Since I was already familiar with a number of the stories on the list--I'd even linked to a few from my blog over the course of the year--what I did was re-read each of them cold, alongside all of the other stories. What I hoped was that I would trick myself into looking at them anew, and I think it kind of worked.

I was surprised, or moved, or delighted all over again, but as if it were the first time.

What does this list of top stories reveal about Chad Simpson?
That's a good question. I tried not to think about that too much while I was choosing the stories, and I honestly don't want to think about it too much now, either.

One thing that I have always and will always love is image. In her book What It Is, Lynda Barry, in one of her writing exercises, encourages writers to "stay inside the image." To look all around, really explore the image. I always react well as a reader when this kind of thing is done well. When a writer can present me with an image and then really explore it, show me some part of it that I wasn't expecting to find.

So, I'm betting there are more than a few stories that do something like this.

And if I have one thing that kind of turns me off when I'm reading, it's the "punchline," or "twist" ending. There are some pretty good "punchline" stories, but they are, in my opinion, few and far between. So, I'm betting there aren't to many of those kinds of stories on the list.

So much time and work and thought clearly went into such a list. Why, Chad? Clearly not for fortune, fame, profit. What is the drive behind creating such a list?
The credit here clearly goes to Scott. He's the one who handed over to me a list of 200 pretty incredible stories. All I had to do was read through them and choose the ones I liked best for the list.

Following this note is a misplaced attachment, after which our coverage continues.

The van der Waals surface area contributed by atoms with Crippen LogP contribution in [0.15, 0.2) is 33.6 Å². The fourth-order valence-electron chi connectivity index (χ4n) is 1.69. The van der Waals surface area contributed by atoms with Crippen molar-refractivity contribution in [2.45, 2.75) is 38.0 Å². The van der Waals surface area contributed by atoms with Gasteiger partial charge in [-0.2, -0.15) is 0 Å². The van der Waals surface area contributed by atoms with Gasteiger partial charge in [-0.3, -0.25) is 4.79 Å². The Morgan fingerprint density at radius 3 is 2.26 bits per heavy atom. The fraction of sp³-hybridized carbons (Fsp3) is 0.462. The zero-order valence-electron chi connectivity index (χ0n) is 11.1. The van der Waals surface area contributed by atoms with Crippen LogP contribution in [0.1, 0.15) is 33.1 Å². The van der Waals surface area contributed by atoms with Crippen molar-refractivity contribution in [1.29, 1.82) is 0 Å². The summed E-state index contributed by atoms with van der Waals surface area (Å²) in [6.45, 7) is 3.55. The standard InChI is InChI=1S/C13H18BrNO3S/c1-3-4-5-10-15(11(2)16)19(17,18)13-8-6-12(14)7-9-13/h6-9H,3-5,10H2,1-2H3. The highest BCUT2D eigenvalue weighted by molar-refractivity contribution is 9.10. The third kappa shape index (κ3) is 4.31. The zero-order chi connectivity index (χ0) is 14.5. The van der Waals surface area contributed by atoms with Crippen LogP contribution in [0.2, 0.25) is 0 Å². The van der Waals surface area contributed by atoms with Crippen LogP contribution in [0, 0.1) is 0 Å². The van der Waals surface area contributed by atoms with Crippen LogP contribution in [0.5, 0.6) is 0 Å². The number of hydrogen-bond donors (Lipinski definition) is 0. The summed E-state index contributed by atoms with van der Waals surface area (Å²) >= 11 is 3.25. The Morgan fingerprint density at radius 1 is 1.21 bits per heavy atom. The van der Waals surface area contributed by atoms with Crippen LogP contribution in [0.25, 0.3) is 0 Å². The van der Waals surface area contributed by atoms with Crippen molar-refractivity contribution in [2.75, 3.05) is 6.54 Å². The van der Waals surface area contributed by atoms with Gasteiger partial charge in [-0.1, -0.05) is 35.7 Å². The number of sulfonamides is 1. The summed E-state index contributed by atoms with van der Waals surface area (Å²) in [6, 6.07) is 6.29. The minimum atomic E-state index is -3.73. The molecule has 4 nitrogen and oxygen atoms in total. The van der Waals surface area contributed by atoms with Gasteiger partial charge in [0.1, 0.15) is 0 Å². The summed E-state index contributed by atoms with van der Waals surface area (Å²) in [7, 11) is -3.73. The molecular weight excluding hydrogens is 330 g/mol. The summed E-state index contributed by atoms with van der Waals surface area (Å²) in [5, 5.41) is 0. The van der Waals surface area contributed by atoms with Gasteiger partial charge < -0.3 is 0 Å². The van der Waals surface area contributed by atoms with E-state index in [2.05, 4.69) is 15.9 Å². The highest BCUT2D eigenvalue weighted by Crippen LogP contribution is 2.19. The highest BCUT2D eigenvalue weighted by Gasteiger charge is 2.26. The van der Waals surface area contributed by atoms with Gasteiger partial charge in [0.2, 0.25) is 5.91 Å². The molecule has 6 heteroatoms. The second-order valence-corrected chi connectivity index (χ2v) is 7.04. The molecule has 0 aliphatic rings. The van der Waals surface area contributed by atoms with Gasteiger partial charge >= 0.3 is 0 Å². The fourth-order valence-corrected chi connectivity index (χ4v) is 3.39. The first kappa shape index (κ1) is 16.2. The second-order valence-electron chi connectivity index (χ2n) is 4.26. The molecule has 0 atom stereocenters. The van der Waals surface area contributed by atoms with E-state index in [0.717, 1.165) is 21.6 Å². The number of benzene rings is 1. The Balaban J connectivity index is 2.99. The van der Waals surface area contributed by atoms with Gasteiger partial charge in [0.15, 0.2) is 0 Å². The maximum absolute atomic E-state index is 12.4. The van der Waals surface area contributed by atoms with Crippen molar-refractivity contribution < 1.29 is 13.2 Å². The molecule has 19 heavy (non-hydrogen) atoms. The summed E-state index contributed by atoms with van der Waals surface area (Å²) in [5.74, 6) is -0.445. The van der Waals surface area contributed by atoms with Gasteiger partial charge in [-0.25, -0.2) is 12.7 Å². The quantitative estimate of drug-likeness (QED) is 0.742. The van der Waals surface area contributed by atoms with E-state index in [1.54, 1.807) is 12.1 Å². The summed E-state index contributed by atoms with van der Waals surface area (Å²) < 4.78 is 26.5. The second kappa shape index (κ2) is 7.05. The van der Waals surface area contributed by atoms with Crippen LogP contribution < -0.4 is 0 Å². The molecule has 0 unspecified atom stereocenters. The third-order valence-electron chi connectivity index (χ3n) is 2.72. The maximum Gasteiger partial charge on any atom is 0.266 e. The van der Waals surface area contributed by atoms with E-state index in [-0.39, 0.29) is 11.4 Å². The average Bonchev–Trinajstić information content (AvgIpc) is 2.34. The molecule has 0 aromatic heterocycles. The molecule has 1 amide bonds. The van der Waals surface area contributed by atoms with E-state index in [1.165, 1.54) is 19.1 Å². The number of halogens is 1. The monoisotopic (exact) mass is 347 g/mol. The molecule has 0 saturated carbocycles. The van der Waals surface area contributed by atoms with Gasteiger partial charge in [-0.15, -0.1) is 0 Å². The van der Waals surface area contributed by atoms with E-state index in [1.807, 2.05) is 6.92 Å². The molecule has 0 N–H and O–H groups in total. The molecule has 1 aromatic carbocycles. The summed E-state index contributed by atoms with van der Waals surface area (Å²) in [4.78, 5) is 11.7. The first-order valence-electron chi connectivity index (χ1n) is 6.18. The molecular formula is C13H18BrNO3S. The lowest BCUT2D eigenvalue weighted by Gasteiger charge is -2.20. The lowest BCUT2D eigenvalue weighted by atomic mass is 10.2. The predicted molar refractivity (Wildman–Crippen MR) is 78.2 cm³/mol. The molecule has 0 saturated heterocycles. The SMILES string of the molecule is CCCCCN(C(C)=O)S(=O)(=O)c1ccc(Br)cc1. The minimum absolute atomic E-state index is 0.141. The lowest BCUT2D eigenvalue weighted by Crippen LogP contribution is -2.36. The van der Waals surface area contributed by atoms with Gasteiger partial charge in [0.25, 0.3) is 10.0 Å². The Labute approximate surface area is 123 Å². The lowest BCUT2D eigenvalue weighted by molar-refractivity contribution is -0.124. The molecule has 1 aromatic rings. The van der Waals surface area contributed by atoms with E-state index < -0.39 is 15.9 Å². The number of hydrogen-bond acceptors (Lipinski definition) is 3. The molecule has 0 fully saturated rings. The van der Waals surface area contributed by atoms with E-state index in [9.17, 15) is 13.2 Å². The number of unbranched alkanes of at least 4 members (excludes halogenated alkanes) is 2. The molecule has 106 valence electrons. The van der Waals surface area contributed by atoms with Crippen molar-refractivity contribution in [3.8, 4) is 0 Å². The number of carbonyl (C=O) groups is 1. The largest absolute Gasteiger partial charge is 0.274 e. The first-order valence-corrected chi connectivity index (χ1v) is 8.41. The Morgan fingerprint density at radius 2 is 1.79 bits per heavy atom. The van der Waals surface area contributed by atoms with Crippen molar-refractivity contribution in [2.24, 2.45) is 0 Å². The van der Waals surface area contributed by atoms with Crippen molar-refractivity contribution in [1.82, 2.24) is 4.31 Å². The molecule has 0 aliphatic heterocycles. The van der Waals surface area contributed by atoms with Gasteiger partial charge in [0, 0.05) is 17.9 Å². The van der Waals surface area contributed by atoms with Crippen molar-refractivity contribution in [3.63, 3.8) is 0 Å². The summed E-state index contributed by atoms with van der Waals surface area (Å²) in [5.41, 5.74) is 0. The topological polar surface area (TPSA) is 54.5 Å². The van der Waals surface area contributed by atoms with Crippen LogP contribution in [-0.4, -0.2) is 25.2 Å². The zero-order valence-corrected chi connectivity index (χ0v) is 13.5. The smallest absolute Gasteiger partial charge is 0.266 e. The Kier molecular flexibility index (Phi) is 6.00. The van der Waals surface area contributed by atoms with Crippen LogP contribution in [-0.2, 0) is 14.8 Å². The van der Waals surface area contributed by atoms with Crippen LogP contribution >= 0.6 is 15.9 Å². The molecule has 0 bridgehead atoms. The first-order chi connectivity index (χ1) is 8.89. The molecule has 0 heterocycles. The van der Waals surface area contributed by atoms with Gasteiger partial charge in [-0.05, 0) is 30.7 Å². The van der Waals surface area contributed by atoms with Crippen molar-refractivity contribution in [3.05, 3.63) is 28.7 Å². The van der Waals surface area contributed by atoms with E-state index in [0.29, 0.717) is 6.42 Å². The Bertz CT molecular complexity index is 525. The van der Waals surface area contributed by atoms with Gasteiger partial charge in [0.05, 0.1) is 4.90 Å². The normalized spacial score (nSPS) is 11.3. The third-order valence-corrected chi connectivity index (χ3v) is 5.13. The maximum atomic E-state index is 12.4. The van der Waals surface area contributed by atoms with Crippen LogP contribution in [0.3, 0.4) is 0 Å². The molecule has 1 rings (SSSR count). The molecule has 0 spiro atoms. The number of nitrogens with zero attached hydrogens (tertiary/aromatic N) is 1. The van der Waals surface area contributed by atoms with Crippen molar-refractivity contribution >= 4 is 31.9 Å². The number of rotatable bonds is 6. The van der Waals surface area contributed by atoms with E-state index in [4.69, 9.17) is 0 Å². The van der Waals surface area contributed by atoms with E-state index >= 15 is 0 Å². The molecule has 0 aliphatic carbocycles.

I'll say this, though: Because I had three or four months to winnow the list down, I went through the stories patiently. I gave each of them a chance to win me over and read them from the first word to the last.

In the end, what I hoped to do was bring attention to a list of 50, err 55, really great stories and their authors. Because both the stories and the authors deserve that attention.

What role do you see titles playing in a flash fiction piece? How important are they to your feeling about and/or sense of a piece?
I'm guilty on occasion of not even reading titles--or of forgetting them by the time I am two sentences into a story. Sometimes I'll feel like something is missing in a piece, and then I'll look at the title, and say, "Ah, that's what's missing." I'm not a huge fan of that kind of thing, though. For me, first sentences and second sentences and third sentences are lot more important to my feeling or sense of a piece than the title is.

Talk about the importance, as you discovered while reading through the final stories, of (1) openings and (2) endings.
Brady Udall once said in a workshop that the most important sentence in a story is the first sentence. And the second most important sentence in a story is the last sentence. I've pretty much believed this ever since he uttered it.

The first sentence, of course, sets the tone. Or establishes character or place or dilemma, all that. And the last sentence is, literally, the final word. It's what we're going to take away from the piece.

Since I read through many of the stories more than once, it was kind of fun, my second time around, to see what all I could remember about a story based on its first sentence. Often, I would vaguely know where the story was headed but that final image or sentence would still blow me away.

Anything you found missing in flash fiction world as you read through these? Any place you'd like to see flash fiction writers take the form in the future?
Based on the variety of the work, I'd say that if something is missing, I'd like to know what it is, so that I might try it out.

Really, though, I think the form will continue to evolve and that writers will continue to find new ways of telling [very] short stories, but we'll have to wait until next year's list to see what they come up with.

I love that you use flash fiction in your writing classes. What are the advantages of introducing your students to contemporary flash writers? What has been their response? How does it differ from their reactions to more traditional texts?